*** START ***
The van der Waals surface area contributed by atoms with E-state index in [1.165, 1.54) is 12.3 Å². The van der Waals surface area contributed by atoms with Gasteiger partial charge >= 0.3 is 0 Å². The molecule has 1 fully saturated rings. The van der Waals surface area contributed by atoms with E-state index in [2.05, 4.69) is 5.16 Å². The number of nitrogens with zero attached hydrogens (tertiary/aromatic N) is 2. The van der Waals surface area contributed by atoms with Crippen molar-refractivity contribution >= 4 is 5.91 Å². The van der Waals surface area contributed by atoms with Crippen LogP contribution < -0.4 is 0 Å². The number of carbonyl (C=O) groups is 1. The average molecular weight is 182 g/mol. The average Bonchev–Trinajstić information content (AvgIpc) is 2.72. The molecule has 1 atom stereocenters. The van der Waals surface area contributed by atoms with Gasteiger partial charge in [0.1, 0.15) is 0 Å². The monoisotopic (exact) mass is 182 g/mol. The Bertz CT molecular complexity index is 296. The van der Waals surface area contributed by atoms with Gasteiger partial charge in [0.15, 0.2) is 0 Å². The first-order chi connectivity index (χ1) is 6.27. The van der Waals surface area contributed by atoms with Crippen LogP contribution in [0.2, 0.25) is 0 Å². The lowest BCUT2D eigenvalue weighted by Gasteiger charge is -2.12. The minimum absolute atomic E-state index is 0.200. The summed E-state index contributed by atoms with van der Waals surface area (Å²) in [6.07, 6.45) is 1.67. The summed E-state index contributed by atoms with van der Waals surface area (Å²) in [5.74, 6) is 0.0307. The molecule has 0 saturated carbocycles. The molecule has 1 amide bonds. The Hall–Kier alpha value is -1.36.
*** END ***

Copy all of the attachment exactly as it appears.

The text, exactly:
The van der Waals surface area contributed by atoms with E-state index in [1.165, 1.54) is 12.3 Å². The van der Waals surface area contributed by atoms with Gasteiger partial charge >= 0.3 is 0 Å². The molecule has 1 fully saturated rings. The van der Waals surface area contributed by atoms with E-state index in [2.05, 4.69) is 5.16 Å². The number of nitrogens with zero attached hydrogens (tertiary/aromatic N) is 2. The van der Waals surface area contributed by atoms with Crippen molar-refractivity contribution >= 4 is 5.91 Å². The van der Waals surface area contributed by atoms with Crippen LogP contribution < -0.4 is 0 Å². The number of carbonyl (C=O) groups is 1. The average molecular weight is 182 g/mol. The average Bonchev–Trinajstić information content (AvgIpc) is 2.72. The molecule has 1 atom stereocenters. The van der Waals surface area contributed by atoms with Gasteiger partial charge in [0.1, 0.15) is 0 Å². The monoisotopic (exact) mass is 182 g/mol. The Bertz CT molecular complexity index is 296. The van der Waals surface area contributed by atoms with Gasteiger partial charge in [0.15, 0.2) is 0 Å². The first-order chi connectivity index (χ1) is 6.27. The van der Waals surface area contributed by atoms with Crippen LogP contribution in [0.2, 0.25) is 0 Å². The lowest BCUT2D eigenvalue weighted by Gasteiger charge is -2.12. The minimum absolute atomic E-state index is 0.200. The summed E-state index contributed by atoms with van der Waals surface area (Å²) in [6.07, 6.45) is 1.67. The summed E-state index contributed by atoms with van der Waals surface area (Å²) in [5.74, 6) is 0.0307. The molecule has 0 saturated carbocycles. The molecule has 1 amide bonds. The Hall–Kier alpha value is -1.36.